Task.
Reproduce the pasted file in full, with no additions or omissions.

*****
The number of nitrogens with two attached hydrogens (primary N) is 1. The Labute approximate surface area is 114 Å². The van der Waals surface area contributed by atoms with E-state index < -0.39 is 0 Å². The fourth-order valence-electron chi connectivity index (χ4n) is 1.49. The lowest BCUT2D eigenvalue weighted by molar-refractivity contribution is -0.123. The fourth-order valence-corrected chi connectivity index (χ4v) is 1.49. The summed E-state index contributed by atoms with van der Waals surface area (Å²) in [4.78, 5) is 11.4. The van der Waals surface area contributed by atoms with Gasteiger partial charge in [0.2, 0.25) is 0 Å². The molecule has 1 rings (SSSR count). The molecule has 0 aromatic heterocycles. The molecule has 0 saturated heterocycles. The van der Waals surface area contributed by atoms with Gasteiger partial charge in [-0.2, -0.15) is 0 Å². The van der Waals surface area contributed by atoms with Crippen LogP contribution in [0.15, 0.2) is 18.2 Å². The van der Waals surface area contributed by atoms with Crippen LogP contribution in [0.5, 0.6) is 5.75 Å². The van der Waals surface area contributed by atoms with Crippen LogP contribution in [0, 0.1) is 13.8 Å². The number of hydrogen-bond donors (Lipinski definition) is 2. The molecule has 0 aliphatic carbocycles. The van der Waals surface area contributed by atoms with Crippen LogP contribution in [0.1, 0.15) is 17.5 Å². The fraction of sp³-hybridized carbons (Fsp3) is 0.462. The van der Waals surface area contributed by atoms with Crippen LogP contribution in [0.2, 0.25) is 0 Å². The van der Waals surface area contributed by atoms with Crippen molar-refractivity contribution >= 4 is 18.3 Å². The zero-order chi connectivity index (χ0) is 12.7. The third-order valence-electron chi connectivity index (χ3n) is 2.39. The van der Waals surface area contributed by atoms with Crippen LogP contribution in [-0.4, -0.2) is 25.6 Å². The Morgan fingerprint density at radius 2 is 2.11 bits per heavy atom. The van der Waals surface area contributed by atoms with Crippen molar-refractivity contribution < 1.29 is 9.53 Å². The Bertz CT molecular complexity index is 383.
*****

The number of nitrogens with two attached hydrogens (primary N) is 1. The Labute approximate surface area is 114 Å². The van der Waals surface area contributed by atoms with E-state index < -0.39 is 0 Å². The fourth-order valence-electron chi connectivity index (χ4n) is 1.49. The lowest BCUT2D eigenvalue weighted by molar-refractivity contribution is -0.123. The fourth-order valence-corrected chi connectivity index (χ4v) is 1.49. The summed E-state index contributed by atoms with van der Waals surface area (Å²) in [4.78, 5) is 11.4. The van der Waals surface area contributed by atoms with Gasteiger partial charge in [0.2, 0.25) is 0 Å². The molecule has 1 rings (SSSR count). The molecule has 0 aromatic heterocycles. The molecule has 0 saturated heterocycles. The van der Waals surface area contributed by atoms with Gasteiger partial charge in [-0.2, -0.15) is 0 Å². The van der Waals surface area contributed by atoms with Crippen LogP contribution in [0.15, 0.2) is 18.2 Å². The van der Waals surface area contributed by atoms with Crippen LogP contribution in [0.5, 0.6) is 5.75 Å². The van der Waals surface area contributed by atoms with Crippen LogP contribution in [0, 0.1) is 13.8 Å². The number of hydrogen-bond donors (Lipinski definition) is 2. The molecule has 0 aliphatic carbocycles. The van der Waals surface area contributed by atoms with Crippen LogP contribution in [0.1, 0.15) is 17.5 Å². The fraction of sp³-hybridized carbons (Fsp3) is 0.462. The van der Waals surface area contributed by atoms with Crippen LogP contribution in [0.2, 0.25) is 0 Å². The van der Waals surface area contributed by atoms with Crippen molar-refractivity contribution >= 4 is 18.3 Å². The zero-order chi connectivity index (χ0) is 12.7. The third-order valence-electron chi connectivity index (χ3n) is 2.39. The van der Waals surface area contributed by atoms with Crippen LogP contribution in [-0.4, -0.2) is 25.6 Å². The Morgan fingerprint density at radius 2 is 2.11 bits per heavy atom. The van der Waals surface area contributed by atoms with Crippen molar-refractivity contribution < 1.29 is 9.53 Å². The Bertz CT molecular complexity index is 383.